J: Nice. OK, well, I tell you – I think that might be everything I have unless Ines has any questions, herself?
I: No, everything’s great!
J: Anything else before we let you go, Mr. Green? I really do sincerely appreciate your time – this has been a very enlightening interview.
HG: Well, apparently you’re way out there in the West, so you can’t come have any cookies with me.
J: No, no.
HG: Well, if you’re ever in the area, just check on me to see if I have them baking!
J: Oh, I would love to. I did get to visit a couple of years ago, back when Shannon and Duncan were there. I got to have little Duncan on my lap and I met your maintenance man, I forget his name, the Maintenance Director who does the Faberge-type eggs? I’ll look his name up and send you a note. He’s an interesting guy.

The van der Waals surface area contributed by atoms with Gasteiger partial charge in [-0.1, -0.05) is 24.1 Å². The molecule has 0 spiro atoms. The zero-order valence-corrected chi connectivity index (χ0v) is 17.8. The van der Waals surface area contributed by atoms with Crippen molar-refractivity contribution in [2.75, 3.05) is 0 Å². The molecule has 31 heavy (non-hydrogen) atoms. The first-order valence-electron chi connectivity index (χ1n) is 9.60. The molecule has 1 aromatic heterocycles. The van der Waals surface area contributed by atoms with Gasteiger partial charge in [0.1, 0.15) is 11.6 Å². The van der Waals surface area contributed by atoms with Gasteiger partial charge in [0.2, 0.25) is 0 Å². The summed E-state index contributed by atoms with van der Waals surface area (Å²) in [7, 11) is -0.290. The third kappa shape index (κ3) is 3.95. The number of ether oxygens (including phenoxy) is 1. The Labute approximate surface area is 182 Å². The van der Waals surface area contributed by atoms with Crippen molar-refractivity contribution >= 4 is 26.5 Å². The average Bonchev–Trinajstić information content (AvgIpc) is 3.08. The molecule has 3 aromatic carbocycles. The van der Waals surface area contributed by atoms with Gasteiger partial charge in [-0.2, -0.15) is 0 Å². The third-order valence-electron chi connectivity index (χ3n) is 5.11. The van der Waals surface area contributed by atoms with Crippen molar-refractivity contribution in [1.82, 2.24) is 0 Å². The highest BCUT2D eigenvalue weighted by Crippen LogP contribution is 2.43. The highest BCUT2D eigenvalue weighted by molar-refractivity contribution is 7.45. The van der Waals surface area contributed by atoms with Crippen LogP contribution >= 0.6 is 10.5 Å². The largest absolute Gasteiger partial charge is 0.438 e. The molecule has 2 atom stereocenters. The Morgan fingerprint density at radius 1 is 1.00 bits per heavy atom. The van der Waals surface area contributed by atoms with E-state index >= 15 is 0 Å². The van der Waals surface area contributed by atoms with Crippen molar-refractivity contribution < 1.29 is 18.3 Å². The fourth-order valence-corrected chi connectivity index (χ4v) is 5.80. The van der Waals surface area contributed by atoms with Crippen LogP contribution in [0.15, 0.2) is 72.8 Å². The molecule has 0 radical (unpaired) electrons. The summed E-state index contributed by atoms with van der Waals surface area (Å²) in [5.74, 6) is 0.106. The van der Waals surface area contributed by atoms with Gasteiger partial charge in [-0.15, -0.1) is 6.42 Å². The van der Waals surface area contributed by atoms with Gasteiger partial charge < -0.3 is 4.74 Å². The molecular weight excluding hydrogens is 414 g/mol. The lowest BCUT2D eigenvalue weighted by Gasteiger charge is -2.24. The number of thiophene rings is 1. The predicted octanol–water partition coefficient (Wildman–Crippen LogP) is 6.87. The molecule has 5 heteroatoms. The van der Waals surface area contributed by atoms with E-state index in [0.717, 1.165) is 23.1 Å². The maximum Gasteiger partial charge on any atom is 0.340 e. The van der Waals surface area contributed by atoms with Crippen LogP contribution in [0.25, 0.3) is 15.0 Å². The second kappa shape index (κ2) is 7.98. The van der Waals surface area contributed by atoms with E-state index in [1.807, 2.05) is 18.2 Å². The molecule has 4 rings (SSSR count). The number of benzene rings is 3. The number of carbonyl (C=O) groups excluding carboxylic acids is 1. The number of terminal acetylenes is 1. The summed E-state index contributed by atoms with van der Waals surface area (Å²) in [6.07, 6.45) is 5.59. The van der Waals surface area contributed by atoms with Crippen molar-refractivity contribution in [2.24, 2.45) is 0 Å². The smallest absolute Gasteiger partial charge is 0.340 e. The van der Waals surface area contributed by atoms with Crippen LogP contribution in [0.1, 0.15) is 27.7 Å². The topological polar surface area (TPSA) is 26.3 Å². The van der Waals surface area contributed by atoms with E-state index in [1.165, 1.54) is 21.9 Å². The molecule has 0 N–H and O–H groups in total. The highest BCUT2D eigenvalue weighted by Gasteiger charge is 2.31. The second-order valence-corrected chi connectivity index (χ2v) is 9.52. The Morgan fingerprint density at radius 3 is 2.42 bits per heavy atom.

HG: Well, Joe Carpenter is the guy that’s running the maintenance department, but…oh geez – I can’t think of it right now.
J: I can’t either! And of course, I met with Kathy Hallock quite a bit when I was there.
HG: Oh, she’s a great asset to this place.
J: Yeah, she is a vibrant person, isn’t she?
HG: Yes, and how she works like she does, I don’t know. Between her and Dave at the main gate – he’s an ambassador for this place.
J: Well that’s nice! Nothing like a friendly greeting when you come and go, right?
HG: That’s right!
J: Well thank you again, Mr. Green. And if you don’t mind, if I ever think of something that I forgot, if you don’t mind I’ll just take the liberty to give you a call, but I really think we got some good information. Thanks for helping us.
HG: Ok – you can call me anytime.
J: I will, I will. Thank you again.
HG: Have a great day!
J: You too, Mr. Green.